We need intentionality in the battle against stress eating, picking what we ingest with care. We can wisely choose alternatives to junk food and have them handy, aiming for nutrient-dense, high protein, high fiber and healthy fat choices—not empty calories.
We often eat something when our body is actually screaming for water! Chronic dehydration is related to an elevated risk of obesity. Drinking sufficient water or picking healthy alternatives helps with steady hydration. For those who drink wine or alcohol: Yes, it can help us unwind, but keep in mind it also can increase appetite and lower inhibitions, making it easier to fall into a pattern of emotional eating.
It’s also helpful to pick the time and location for our eating. If at all possible, it’s better to sit at a table than lounging on the couch or eating on the run.
I created little snack alternatives: low-salt mixed nuts with carob chips, carrot coins and celery sticks, cherry tomatoes, small cubes of cheese, etc.—all ready to grab from the shelf or refrigerator.
Hydrating with fruited water helped alleviate stressed moods. Being more present as I ate—not distracted by television or social media—gave me a healthier mindset. Instead of chomping on Cheetos while watching TV, I decided to make the couch off-limits for everyday eating. Many days, I used my best china and crystal to create a positive thinking and eating experience.
6. PORTION for Control
One of the signs of stress eating is over-indulgence in food, even healthy foods. Our emotions can lead us to go crazy with the amount of food we eat. Strict portion control and not eating directly from containers helps with that. We also need to define “single serving.”
My husband and I worked together on this one. We read labels and were surprised what “single serving” means—often much less than we are used to eating. As noted above, I poured out or scooped single portions into appropriately-sized bags or containers.
When I did plan for an occasional dessert, we served ice cream in small custard cups, or I cut brownies or slices of pie to half the size of our usual treat. A big change for me: the proper portion size for healthy mixed nuts is far less than my former big handfuls.
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7. PROCESS to Understand
There may be faulty hormones or genetic reasons that influence our weight, but most people simply have a food control issue. It’s important to know the difference between stress eating, overeating and disoriented eating.
Stress eating is the practice of consuming large quantities of food—usually so-called “comfort food”—in a response to feelings. According to MedicineNet, nutritional experts estimate 75% of overeating is caused by emotions.
The Bible identifies overeating as “gluttony,” a sin many Christians like to ignore. The Bible warns about gluttony (Proverbs 23:20-21; Proverbs 28:7), and says being able to say “no” to anything in excess is possible because of the fruit of the Holy Spirit in us, which includes self-control (Galatians 5:22-23). Disoriented or disordered eating includes Anorexia, Binge Eating Disorder, Bulimia, and other such disorders.
If we are struggling with emotional stress, we may need to contact a Bible-based counselor or nutritionist, or a psychologist to help us process what is causing our stress-eating habit.
Professionals can help us figure out how to deal with people in our environment who trigger our stress, issues from the past that crop up when we are emotionally stressed, or problems that cause anxiety and stressful thoughts. Tough circumstances like financial problems or a health crisis can expose many points of concern.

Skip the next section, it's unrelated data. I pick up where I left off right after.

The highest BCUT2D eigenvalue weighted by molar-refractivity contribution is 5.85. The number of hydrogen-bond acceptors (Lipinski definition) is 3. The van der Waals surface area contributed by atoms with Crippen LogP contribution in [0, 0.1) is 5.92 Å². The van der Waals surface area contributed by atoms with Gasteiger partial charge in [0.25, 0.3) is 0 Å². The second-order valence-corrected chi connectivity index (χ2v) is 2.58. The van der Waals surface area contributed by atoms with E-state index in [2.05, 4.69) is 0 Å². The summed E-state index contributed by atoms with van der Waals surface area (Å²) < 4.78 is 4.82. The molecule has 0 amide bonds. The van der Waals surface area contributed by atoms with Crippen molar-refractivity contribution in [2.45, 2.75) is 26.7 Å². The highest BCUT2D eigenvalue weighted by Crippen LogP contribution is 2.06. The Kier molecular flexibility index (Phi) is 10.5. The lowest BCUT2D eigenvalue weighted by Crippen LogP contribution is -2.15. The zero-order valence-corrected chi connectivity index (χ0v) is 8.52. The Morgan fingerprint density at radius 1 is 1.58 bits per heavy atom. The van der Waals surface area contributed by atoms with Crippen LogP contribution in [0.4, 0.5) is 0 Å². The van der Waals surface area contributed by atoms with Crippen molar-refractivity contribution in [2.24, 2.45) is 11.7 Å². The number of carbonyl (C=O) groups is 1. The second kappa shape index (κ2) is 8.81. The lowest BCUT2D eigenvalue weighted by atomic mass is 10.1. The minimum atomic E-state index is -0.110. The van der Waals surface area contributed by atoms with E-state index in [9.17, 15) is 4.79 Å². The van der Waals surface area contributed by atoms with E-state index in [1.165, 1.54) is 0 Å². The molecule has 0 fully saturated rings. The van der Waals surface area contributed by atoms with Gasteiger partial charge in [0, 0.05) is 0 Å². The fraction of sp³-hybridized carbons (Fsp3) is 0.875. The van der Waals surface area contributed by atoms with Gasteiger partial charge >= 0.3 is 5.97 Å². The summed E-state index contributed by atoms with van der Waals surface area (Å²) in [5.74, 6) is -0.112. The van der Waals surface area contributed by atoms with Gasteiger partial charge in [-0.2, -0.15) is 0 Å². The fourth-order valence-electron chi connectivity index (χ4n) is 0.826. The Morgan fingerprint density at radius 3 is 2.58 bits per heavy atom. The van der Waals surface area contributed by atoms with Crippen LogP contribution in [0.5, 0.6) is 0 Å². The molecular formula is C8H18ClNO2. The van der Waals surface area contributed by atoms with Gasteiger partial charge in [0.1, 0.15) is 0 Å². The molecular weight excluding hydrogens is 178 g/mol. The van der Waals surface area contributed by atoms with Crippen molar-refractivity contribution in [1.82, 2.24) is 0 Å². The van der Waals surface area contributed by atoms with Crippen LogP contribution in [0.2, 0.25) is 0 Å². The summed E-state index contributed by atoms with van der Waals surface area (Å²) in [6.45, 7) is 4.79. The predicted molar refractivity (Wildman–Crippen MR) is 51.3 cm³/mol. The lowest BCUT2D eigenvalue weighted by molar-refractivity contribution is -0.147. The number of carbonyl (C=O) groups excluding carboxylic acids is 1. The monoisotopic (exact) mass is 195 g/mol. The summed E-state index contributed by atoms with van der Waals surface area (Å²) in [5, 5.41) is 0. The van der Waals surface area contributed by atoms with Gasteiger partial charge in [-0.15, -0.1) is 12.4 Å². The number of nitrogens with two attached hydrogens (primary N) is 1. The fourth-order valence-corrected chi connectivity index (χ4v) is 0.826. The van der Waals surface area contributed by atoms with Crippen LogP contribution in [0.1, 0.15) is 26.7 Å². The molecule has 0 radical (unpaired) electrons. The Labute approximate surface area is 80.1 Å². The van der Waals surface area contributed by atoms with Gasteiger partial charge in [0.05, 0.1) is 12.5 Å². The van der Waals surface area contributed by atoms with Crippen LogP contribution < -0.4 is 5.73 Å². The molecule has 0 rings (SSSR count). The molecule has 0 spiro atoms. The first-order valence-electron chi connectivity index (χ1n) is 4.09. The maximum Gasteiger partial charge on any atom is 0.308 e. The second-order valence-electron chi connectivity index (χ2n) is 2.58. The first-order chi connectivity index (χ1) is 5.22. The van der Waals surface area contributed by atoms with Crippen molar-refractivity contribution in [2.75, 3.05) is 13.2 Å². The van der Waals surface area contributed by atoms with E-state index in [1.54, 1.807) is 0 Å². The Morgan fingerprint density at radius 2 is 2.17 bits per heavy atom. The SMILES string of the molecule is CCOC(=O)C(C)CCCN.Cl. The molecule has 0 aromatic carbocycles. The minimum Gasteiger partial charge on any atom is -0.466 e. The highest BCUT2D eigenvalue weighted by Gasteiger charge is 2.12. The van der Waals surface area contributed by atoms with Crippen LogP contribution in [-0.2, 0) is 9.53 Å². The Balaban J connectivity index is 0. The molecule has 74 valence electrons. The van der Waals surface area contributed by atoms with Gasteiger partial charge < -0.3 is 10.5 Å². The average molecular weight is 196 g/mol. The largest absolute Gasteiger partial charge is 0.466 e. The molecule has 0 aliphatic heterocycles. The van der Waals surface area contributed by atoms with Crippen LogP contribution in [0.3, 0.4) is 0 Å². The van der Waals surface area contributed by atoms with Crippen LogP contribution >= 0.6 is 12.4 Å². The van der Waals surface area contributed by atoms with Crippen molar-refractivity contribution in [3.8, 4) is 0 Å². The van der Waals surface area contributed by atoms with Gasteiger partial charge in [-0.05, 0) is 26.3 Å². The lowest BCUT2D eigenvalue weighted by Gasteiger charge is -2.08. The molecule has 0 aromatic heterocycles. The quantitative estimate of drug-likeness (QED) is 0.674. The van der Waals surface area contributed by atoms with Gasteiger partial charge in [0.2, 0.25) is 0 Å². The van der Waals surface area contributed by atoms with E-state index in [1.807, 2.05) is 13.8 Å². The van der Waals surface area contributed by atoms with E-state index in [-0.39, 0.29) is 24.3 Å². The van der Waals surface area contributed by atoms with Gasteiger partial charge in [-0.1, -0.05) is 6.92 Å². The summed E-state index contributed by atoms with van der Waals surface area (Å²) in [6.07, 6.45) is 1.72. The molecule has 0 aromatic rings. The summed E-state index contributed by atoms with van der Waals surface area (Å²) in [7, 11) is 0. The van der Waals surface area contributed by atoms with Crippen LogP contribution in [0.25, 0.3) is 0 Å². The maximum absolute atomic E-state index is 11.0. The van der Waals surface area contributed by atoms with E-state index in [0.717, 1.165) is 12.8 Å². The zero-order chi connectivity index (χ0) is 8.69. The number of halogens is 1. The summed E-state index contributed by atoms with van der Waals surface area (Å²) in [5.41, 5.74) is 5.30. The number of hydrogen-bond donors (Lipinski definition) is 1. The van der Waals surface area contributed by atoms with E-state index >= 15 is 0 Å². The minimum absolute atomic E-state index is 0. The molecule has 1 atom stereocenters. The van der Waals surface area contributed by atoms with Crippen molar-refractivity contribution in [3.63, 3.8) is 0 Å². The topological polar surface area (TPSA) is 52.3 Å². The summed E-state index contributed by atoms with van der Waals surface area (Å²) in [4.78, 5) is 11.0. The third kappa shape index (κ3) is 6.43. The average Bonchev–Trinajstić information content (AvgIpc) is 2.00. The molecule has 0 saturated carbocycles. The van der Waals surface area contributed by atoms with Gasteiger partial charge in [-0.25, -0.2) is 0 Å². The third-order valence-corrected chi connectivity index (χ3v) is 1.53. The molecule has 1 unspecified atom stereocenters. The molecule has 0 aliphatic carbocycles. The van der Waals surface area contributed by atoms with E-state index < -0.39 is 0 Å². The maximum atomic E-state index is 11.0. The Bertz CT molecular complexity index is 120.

If a disordered eating issue is present, organizations like the National Eating Disorders Association hotline are also available to help.
Before I went to bed many nights during Covid-19, I processed my eating habits for that day. I asked the Lord to remind me where I blew it, and help me understand what lie I believed about eating and the truth that countered that lie.
I saw how I gave Satan a foothold in my life with stress eating and needed to battle for freedom (Ephesians 4:27; James 4:17). I discovered my reasons for overeating were not acceptable excuses. I also realized I was trying to shoulder my own anxieties rather than taking them to the Lord (1 Peter 5:7; Philippians 4:6-7).
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8. PRAISE the Lord
Complaining and discontent often pair up with stress eating. We grumble about our situation, stew about it for a while, and emotionally ramp up until we think we might explode. Then we go for the Oreos and Doritos! Choosing joy and gratitude in our circumstances—intentionally reversing our emotions—helps us get back on track with our eating too.
I surrendered my appetite to God and asked Him to help me glorify Him in my eating (James 4:7; 1 Corinthians 10:31). Then, rather than the false guilt of self-condemnation, I practiced renewed self-discipline and self-compassion. As I took my failings to the Lord and confessed sinful attitudes and behaviors, I took comfort in the knowledge God understands my weaknesses and wants to help me (Hebrews 4:15-16; 2 Corinthians 12:9).
One week during the pandemic, I decided to wear a gaudy bracelet. Every time I raised my hand to my mouth, it reminded me (1) to be grateful for God creating delicious and nutritious foods for me to eat in appropriate quantities, (2) to trust the sovereign God who loves me, (3) to choose joy in the moment, and (4) to praise the Lord for the small changes I saw Him making in my eating habits.
It was this element of praise—rather than grumbling or anxious thoughts—that most affected my emotions, attitudes and behaviors, and bolstered healthy, stress-less eating.
Dawn Wilson and her husband Bob live in Southern California. They have two married sons and three granddaughters. Dawn assists author and radio host Nancy DeMoss Wolgemuth with research and works with various departments at Revive Our Hearts. She is the founder and director of Heart Choices Today, publishes Upgrade with Dawn, and writes for Crosswalk.com and Christianity.com. Dawn also travels with her husband in ministry with Pacesetter Global Outreach.